How To: Turn Down a Job

By Avery Mills | Oct 18, 2018 8:00:00 AM

How To: Turn Down a JobReceiving a job offer is exciting, but juggling multiple offers and trying to decide which option would be the best for you to take can be a stressful experience. While you want to make sure you take the job that is most suited for you, you also don’t want to burn bridges or future potential connections when turning down a position. Here are steps that you can take to turn down a job tactfully.


First, let the company know your decision as soon as possible. Ask for a few days to make your decision and then contact them prior to the end of that time-frame. There may be an entire team that is just waiting to find out if they can move forward in the process and you’ll want to give them time to reach out to another candidate. The longer they wait for you, the less likely other candidates will be available to take the job.


Make sure to thank the interviewer for taking the time to speak with you and for the job offer. Chances are that several hours were put into reading resumes, vetting candidates, interviewing, and deliberating the selection.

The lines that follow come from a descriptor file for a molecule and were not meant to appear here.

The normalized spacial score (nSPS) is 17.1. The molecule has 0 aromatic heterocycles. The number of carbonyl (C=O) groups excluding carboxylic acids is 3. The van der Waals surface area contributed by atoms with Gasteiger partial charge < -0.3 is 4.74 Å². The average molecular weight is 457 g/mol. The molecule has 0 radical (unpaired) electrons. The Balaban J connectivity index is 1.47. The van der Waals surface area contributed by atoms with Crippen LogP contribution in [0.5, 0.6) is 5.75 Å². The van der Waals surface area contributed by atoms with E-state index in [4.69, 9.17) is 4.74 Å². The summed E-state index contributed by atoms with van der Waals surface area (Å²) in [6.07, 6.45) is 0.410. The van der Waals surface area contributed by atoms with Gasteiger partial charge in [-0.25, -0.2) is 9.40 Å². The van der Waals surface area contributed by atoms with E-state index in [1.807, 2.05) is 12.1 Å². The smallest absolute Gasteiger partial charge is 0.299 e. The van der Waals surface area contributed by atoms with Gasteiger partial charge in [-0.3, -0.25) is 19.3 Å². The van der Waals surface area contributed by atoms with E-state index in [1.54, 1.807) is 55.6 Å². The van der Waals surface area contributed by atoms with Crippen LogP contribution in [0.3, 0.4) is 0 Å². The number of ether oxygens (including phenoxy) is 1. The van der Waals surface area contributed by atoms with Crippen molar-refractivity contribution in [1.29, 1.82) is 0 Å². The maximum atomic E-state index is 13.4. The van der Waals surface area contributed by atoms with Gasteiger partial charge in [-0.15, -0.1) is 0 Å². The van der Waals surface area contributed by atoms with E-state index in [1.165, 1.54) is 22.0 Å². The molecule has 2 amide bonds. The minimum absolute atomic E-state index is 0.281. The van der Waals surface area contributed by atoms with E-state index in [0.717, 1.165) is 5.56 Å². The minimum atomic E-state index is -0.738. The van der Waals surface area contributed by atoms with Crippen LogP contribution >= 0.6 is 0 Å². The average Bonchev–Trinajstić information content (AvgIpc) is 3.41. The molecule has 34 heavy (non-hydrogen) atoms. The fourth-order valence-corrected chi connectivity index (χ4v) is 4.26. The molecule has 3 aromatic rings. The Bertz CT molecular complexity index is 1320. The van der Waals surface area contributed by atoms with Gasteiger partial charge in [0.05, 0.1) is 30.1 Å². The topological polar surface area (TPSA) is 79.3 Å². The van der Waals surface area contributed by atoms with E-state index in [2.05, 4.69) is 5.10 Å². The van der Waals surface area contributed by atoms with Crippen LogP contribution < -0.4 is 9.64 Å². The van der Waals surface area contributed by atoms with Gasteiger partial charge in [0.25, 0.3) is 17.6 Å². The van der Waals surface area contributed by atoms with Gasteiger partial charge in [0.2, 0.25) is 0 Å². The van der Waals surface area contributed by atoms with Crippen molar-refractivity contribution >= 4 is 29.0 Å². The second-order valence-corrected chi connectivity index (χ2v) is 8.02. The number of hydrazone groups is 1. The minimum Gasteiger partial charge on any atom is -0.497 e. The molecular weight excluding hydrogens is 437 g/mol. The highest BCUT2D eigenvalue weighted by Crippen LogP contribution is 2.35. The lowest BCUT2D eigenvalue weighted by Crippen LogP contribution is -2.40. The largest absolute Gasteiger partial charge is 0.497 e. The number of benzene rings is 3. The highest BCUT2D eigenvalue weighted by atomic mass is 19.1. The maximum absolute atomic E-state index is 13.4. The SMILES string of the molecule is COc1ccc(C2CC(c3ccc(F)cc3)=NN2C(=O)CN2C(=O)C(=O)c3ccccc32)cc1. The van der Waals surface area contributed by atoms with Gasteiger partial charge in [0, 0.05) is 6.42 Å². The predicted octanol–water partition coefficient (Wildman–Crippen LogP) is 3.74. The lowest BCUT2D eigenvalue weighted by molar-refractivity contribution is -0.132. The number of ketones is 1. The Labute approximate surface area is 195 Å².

If you turned down the position because you were offered another job that fit your needs better, it’s okay to let them know that. However, don’t use this as an opportunity to bad mouth the company. Simply say that you don’t feel like you would be a good fit for the company. After all, you never know who you may run into again during your career.


Sometimes, you can connect with the hiring manager or someone else during the hiring process but not the job. Offer to stay in touch in case other opportunities arise in the future. It never hurts expand your network during a job search.


Once you turn down a job, there is usually very little chance you will be offered it again. So make sure that you are 100% positive before you let the hiring manager know of your decision. Turning down a job and then calling back to change your mind isn't the best impression to make on a company, especially if you would perhaps be interested in another position with them in the future.

Topics: career, how to, job hunt, job interview

Author: Avery Mills